President of Beers: #41

Southern Pecan: Lazy Magnolia Brewing, Kiln, Mississippi

We're drinking the flagship craft beer from every state in the Union, counting down from 50-1, to find which is home to the President of Beers.

#41: Southern Pecan: Lazy Magnolia Brewing, Kiln, Mississippi

State: For a full list of all the love/hate elements of the Magnolia State, you'd have to sit a spell. It gave us William Faulkner, Medgar Evers, Muddy Waters and Elvis Presley. But, then again, it also gave us Confederate president Jefferson Davis, Trent Lott, and Britney Spears. Notably, it was the last state in the union to repeal Prohibition.

Brewery: Lazy Magnolia sold its first beer in 2005, becoming the state's first brewery. Less than a year later, it was destroyed by Katrina. Today, joined by a brewpub in Hattiesburg, it remains the only production brewery.

Beer: Sadly, the samples of Lazy Magnolia's Southern Pecan were soured by infection or the tribulations of time and travel. Both bottles, which were provided by the brewery, yielded noticeably spoiled beer. But it's generally a go-to beer: a pleasant brown ale with a Goldilocks amount of real, roasted pecans. When in Mississippi, New Orleans, or throughout the Deep South order it.

Difficulty of obtaining in Oregon: Moderately hard. Readily found throughout the Deep South but most of those states don't allow alcohol to be shipped.

Average score: 56.25 (Tied with tomorrow's beer: check the bottom of this post for how the tie-breaker test.)

New Orleans nabs the headlines when it comes to hurricanes and flooding, but a mere six miles from the Gulf is the small town of Kiln from whence the state's flagship beer hails. And Isaac just drowned their sorrows, so we wish them Godspeed in their recovery.

Mississippi gets a bad rap. It's citizens are the most impoverished and obese in the union. But, from the beaches of Biloxi to that famous crossroads in Clarksdale where Robert Johnson sold his soul to the devil, there's a lot to like about Mississippi. Without the Mississippi Delta, music would just plain suck. They gave us the Mississippi Mud Pie. It's been a hotbed of many things—but craft brewing isn't one of them. Two of the most significant reasons are that until July, it held the lowest legal limit for alcoholic content in the country (6 percent alcohol by volume, now raised to 10 percent) and it's one of two states holding out to see who can be the last to legalize homebrewing. (Neighboring Alabama is also one of worst states to be a craft beer fan.)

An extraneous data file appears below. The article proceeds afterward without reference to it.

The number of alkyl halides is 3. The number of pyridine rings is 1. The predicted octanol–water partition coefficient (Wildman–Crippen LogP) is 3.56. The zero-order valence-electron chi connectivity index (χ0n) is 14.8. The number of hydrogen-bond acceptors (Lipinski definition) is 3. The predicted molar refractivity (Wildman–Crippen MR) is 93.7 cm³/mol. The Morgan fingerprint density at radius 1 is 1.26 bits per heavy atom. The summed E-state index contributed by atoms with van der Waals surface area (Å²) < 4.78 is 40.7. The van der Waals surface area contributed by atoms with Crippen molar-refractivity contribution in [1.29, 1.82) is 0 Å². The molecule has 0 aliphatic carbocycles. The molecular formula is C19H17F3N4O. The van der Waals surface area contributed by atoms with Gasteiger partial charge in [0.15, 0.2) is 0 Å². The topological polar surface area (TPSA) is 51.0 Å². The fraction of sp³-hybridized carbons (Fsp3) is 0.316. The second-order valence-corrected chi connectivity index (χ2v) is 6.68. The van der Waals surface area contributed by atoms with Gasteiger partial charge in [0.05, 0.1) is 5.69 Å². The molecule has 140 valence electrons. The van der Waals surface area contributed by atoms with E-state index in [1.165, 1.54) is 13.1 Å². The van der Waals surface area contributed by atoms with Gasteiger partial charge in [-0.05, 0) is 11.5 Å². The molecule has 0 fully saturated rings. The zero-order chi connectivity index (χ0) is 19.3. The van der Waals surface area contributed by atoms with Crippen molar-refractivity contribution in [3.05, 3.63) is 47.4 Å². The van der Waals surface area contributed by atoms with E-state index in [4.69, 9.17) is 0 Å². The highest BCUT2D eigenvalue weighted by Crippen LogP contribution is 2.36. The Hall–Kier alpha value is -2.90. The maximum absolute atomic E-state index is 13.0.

But Mississippians aren't hopless. Credit Lazy Magnolia founders Leslie and Mark Henderson for pioneering craft brewing here. Southern Pecan was the first beer ever to use pecans, part of the local terroir. And their Jefferson Stout incorporates locally grown sweet potatoes. It's crazy good. Their plight and fight has been abetted by Raise Your Pints, a state-wide organization instrumental in raising the legal limit for alcohol content in beer brewed or even made available in state. 

Here's a great video about their efforts to augment its beer culture.

Here's a video that highlights other aspects about its culture.

Tie-breaker: Any time you average out results there is a chance of a tie. Many competitive events end in ties–in soccer some are even deemed “thrilling”–but not the President of Beers. In the same way that we cannot allow a tie for the presidency, there cannot be a tie for 40th place. To break this up, we used the only logical tie-breaker: a battle royale between the competing beers’ state animal. Sorry, Mississippi, but Flipper never really stood a chance.

Click on a state to read more President of Beers posts: